Elle se traduira par différentes formes d’actions déterminées:

• “caravanes” (à pied, vélos, tracteurs, voitures…)

• points de rencontre, d’information

• meetings dans les villes et campagnes traversées pour arriver au moment du rassemblement final sur les terres de Bellevue le 4 juillet vers 19h00.

8 rassemblements décentralisés sont envisagés au week end du 28 et 29 juin ainsi que3 grandes convergences les 2 et 3 juillet.

6 grands parcours se dessineront à partir du 1°Juin.

Plus de 10 caravanes avec des étapes s’arrêteront dans des lieux symboliques de luttes.

Un grand mouvement , à travers toute la France se met en marche pour dénoncer l’artificialisation des terres agricoles et les grands projets nuisibles.

Tous les chemins convergent vers Notre Dame des Landes et son grand rassemblement des 5 et 6 Juillet 2014.

Vous souhaitez y participer en rejoignant une caravanesur les onglets en haut vous avez les différentes caravanes (à vélo/à pied ou motorisées) avec les trajet pour trouver celle qui vous correspond le mieux. Vous avez un mail ou un numéro pour contacter les responsables, vous inscrire et obtenir des renseignements.

Vous ne pouvez pas suivre une caravane mais vous souhaitez participer? Rejoignez un des grands rassemblements proposés dans la région où vous êtes. Un numéro ou un mail est à disposition pour prendre contact. Vous pouvez aussi faire une ou deux étapes suivant vos disponibilités.

Pour toute information, contactez nous: convergencesnddl2014@gmail.com

Le symbole des convergences: Le Bâton

HISTOIRE DE BÂTON

2 décembre 1978, les paysans du Larzac finissent leur marche et arrivent à Paris.

Ils se sont appropriés le bâton des bergers du causse et, dans un silence impressionnant, ils avancent au rythme des bâtons qui frappent le bitume en cadence au devant des nombreux gardes mobiles qui les attendent.

Novembre 2013, Michel Tarin écrit : »J’irai avec mon bâton, avec les forces qui me restent et dans la non-violence, sur le terrain et nous le défendrons mètre carré par mètre carré ! Je n’utiliserai pas mon bâton pour cogner sur les forces de police mais, comme lorsque les copains du Larzac montaient à Paris, nous ferons résonner le chant de nos bâtons sur les terres de la ZAD pour les protéger du saccage programmé… »

Mai 2014, alors que s’organisent les convergences vers NDL, Michel émet l’idée que chaque personne apporte son bâton qui résonnera dans tous les lieux traversés jusqu’à la ZAD de NDL.

Nous avons repris son idée et fait du bâton le symbole de notre lutte.

Quant au bâton de Michel, il sera le 31 mai au rassemblement des Glières et sera rapporté, de mains en mains et de luttes en luttes, à NDL le 4 juillet.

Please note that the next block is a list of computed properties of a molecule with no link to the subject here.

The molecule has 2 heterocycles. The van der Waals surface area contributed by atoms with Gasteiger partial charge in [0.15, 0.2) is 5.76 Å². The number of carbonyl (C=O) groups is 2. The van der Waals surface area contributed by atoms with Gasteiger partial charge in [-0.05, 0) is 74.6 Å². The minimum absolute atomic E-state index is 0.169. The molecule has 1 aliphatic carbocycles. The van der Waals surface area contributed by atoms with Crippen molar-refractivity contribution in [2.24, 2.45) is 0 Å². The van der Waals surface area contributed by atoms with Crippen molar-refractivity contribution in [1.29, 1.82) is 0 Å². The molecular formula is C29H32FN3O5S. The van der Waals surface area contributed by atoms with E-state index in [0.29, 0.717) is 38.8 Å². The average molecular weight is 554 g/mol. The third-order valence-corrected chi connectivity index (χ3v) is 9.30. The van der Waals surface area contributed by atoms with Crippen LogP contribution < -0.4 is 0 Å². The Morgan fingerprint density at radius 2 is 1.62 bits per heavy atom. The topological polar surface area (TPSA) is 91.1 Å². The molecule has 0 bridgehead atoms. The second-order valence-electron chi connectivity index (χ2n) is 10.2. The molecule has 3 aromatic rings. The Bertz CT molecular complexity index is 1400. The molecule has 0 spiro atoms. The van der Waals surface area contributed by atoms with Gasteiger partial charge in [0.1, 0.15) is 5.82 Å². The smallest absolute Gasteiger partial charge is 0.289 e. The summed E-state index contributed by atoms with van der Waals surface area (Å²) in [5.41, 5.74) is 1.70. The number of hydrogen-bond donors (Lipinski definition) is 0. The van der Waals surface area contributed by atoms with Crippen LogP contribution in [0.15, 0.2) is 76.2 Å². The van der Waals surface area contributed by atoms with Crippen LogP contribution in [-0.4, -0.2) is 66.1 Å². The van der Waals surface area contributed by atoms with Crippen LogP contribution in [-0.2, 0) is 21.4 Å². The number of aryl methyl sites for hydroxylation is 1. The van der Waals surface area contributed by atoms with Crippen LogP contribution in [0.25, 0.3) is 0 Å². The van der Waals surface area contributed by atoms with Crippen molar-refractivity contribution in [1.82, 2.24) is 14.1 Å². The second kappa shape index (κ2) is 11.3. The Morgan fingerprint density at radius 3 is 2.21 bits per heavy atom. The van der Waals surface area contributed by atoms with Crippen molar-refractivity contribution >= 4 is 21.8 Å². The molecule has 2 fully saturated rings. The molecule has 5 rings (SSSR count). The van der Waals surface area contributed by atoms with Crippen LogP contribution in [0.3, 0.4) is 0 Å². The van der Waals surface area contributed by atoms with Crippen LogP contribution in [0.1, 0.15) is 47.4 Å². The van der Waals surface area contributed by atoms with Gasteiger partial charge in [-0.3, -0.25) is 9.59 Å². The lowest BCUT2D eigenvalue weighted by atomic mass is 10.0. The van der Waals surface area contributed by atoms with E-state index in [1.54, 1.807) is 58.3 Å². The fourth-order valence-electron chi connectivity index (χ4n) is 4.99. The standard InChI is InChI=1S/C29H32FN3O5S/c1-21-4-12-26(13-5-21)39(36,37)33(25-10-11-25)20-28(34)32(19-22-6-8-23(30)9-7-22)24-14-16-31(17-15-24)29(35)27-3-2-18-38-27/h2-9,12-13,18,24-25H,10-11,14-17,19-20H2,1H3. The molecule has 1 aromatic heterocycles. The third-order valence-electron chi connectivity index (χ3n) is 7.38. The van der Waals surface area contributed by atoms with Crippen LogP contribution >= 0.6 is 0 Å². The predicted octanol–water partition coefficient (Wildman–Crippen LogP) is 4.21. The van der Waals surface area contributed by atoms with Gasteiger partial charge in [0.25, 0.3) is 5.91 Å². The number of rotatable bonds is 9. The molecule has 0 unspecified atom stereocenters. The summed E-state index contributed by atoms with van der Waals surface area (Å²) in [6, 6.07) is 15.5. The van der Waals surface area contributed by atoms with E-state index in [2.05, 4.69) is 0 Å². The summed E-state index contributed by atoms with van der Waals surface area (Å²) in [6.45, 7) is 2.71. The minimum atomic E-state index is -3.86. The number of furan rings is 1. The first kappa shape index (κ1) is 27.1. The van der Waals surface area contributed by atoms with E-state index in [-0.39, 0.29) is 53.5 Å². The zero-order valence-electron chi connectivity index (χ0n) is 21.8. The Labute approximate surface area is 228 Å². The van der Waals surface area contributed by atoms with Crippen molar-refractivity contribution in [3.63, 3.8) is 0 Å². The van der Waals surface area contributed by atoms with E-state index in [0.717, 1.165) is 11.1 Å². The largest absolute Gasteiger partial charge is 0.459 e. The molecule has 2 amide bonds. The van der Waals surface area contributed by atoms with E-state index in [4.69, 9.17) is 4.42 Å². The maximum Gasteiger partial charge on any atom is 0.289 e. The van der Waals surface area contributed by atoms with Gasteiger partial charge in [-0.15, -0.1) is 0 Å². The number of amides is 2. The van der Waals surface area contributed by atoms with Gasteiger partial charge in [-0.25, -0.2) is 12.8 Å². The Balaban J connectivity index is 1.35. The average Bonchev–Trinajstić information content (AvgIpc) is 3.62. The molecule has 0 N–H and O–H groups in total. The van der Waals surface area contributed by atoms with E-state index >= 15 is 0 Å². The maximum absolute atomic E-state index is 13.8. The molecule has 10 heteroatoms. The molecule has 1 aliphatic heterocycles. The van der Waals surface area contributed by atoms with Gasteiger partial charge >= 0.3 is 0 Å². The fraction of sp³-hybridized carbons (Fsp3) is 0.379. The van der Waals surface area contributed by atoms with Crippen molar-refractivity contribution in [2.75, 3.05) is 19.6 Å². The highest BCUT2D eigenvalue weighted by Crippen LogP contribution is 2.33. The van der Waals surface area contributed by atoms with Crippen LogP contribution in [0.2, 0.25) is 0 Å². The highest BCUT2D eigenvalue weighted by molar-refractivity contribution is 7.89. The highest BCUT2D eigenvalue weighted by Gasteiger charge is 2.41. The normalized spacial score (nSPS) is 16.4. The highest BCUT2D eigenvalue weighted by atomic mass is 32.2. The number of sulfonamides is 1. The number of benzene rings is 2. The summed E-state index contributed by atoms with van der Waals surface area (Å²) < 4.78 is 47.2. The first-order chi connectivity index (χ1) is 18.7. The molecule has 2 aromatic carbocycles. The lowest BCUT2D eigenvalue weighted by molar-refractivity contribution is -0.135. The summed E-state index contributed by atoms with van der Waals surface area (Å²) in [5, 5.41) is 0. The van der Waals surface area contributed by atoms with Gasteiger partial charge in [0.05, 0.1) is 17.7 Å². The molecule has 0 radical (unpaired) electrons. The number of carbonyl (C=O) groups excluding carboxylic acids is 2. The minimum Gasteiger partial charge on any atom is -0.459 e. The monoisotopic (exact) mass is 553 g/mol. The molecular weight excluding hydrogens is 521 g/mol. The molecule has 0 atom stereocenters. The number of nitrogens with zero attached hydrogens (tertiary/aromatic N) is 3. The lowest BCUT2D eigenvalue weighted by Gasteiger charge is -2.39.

NOTICE D’UTILISATION

Procurez-vous, fabriquez-vous un bâton de marche.

Le bois est recommandé. Méfiez-vous des contre-façons.

Gravez dans le bois votre nom ou surnom…votre département…la date…

Apportez ce bâton à NDL en le faisant résonner sur tous les lieux de lutte que vous traverserez.

Vous pouvez aussi vous en servir pour vous appuyer.

Si vous n’allez pas à NDL, confiez-le à une autre personne qui l’apportera jusqu’à l’étape suivante jusqu’à ce qu’il arrive à destination.

 

.

.


.

Larzac marches – 1978

from Wikipedia  http://en.wikipedia.org/wiki/Fight_for_the_Larzac

Paris marches

“More ingenious tactics were soon put in play. On 25 October 1974, a flock of 60 sheep were transported to Paris and set to grazing on the Champ de Mars, right under the Eiffel Tower. To inquiring gendarmes, the shepherds explained that it was publicity for Roquefort cheese.

Earlier, a protest march on Paris had been triggered by the signature of the decree of expropriation in the public interest, on 26 December 1972. The march began on the following 7 January, with stops at RodezSaint-FlourClermont-FerrandNevers and Orléans.[3] At each stop, marchers were welcomed and lodged by local committees. Meetings, rallies, and press conferences were organised.[14]

Police and local authorities were much less welcoming. The marchers were harassed at every stop-over. Finally, at Orléans, the procession was blocked by the CRS (French riot police) and their 26 tractors impounded. Bernard Lambert, leader of the Mouvement des Paysans Travailleurs (Working Peasant Movement), promptly arranged for the loan of 26 tractors belonging to farmers in the Orléans area, the CRS were outflanked, and the march proceeded to Paris.[3]

A second Paris march began on 2 December 1978. 18 Larzac farmers walked 710 km in 25 stages. The CRS blocked the centre of Paris, but 40,000 supporters rallied on the outskirts, making the largest demonstration of the year.”

.

.


Acipa cow plane

 

Read more »